What is a good side hustle to start?


As we live in an uncertain situation due to the COVID-19 crisis, many people seek another source to earn extra money. However, not everyone knows how to start their side hustle journey. In fact, there are many opportunities around them.

A side hustle is any employment or project that provides supplemental income and is generally freelance or project-based basically. Starting a side hustle can help you accomplish a wide range of personal and professional goals, from bringing in more income to honing an existing skill. 

The key is that you can do this work while maintaining a full-time job; if you’ve been waiting for a raise all year long, and it’s nowhere in sight, this is the perfect way to take control of your finances once and for all.

Kim Perell, an award-winning entrepreneur, bestselling author, tech CEO and angel investor, share their story about how to start our side hustle through the entrepreneur.

Ask these questions

Photo Courtesy of Harrison Haines

It’s important to find a side hustle that is a good fit for your skills and lifestyle. It can start with how much time that you can commit to dedicate to this.

When talking about how much income we need to make this worthwhile, you need to be realistic. Try to write it down and refer to it often. You’ll want to know if your time is being well-spent.

Knowing the skills that make this work is also an important job. If we don’t know, try to ask a friend what they think you’re good at. Shoot to create a list of three.

Find a support system

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Whether you’re looking to start a business with a like-minded friend or planning on going solo, having a group of people that you can vent to or ask for guidance is key to making any venture a success.

But if you do choose to fly solo, surround yourself with people you can talk to, bounce ideas off of, and get genuine feedback from. Scour your network for people in the same industry, reach out to mentors, and even ask close friends or co-workers for their honest opinions.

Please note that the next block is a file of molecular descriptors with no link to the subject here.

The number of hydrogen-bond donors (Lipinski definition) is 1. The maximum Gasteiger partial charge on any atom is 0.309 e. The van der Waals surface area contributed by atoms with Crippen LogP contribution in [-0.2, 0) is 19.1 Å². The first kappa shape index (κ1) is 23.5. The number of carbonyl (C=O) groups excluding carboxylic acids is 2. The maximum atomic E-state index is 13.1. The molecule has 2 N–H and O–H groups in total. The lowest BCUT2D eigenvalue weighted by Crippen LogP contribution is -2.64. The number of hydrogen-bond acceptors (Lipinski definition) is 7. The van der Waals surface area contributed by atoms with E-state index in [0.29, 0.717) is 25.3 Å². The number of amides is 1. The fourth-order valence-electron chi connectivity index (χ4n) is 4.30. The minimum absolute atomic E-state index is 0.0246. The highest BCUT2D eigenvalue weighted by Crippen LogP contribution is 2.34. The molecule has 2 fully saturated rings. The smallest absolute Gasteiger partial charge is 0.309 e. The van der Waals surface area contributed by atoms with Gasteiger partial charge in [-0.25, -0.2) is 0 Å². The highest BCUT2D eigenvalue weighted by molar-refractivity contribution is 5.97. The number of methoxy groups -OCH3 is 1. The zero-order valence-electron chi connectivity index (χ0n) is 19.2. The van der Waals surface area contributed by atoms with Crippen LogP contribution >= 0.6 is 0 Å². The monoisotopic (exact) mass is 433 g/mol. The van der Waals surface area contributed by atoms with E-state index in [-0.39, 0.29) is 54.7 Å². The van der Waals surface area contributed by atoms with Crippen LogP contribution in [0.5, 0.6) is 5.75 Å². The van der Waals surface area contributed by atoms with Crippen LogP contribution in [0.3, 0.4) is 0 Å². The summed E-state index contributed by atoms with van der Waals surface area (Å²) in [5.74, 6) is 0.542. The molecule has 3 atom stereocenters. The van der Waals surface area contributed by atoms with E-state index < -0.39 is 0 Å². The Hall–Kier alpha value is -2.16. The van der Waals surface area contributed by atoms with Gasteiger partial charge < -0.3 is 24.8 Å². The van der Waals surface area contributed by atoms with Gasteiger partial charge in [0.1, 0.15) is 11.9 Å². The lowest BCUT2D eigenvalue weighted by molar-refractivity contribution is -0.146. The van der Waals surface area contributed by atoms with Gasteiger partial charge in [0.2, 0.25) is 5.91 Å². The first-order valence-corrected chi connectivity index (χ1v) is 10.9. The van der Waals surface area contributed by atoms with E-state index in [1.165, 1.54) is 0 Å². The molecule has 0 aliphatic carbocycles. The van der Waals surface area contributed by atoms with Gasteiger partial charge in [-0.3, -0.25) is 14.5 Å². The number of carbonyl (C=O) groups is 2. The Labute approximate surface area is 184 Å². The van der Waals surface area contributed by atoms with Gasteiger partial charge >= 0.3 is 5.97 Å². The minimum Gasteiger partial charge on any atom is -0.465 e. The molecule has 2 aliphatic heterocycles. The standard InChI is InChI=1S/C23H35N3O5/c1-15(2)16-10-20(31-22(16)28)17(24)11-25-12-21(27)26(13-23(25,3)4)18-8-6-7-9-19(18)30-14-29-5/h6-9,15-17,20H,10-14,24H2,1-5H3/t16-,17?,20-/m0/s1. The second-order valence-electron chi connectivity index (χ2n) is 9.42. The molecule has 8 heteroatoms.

From there, ask to be in touch with other entrepreneurs and start connecting with people doing something similar to you.

Explore potential freelance projects and work

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With your skills, interests, and time figured out, you can start to consider which side hustles will be best for you. The great news is, 70 percent of small businesses have hired a freelancer in the past, and 81 percent plan to hire freelancers in the future, according to a recent LinkedIn study. This means it’s the perfect time to apply for these freelance and contract projects.

Create profiles on freelance listing sites like Upwork, Hubstaff Talent, or Fiverr. If you’re unsure how best to market yourself or don’t know what jobs to apply for, start searching by skill set. Type “graphic design” into one of the listing sites above to see what gigs companies are hiring for.


Maintain a balanced workload

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As you take on more gigs, you may find yourself getting requests from new clients, which can quickly add up. Hold yourself accountable for this new work while maintaining a balance between burning out and making time for yourself.

Don’t overcommit yourself to projects, especially if you already have a demanding full-time job. Remember to keep time in your daily schedule for self-care, exercise, and personal activities.

An excellent way to retain a manageable schedule is to set simple and attainable objectives for both your work and personal life, for example:

Work goal: Apply to five new freelance projects this week

Personal goal: Set aside 1.5 hours this weekend to work out, meditate or watch a movie


Start your first side hustle this year by doing this timeline

Photo Courtesy of Glenn Carstens-Peters 


Months 1-3: Ideate. 

Decide who you are as a brand. Lock in your messaging and ideal audience. Go through the technical requirements of setting up a website and creating social media accounts.

Months 4-6: Put your pen to paper and design your brand.

Months 7-9: Get set up. 

Think about things like a newsletter subscription, trademarking your name/logo, getting an EIN so you can write and receive checks, and establishing an LLC or sole proprietorship.

Months 10-12: The final launch cycle.

This is when everything comes together. Tie up loose ends, get ready for launch so that everything can run on its own, and be very organized.



#THE S MEDIA #Media Milenial #side hustle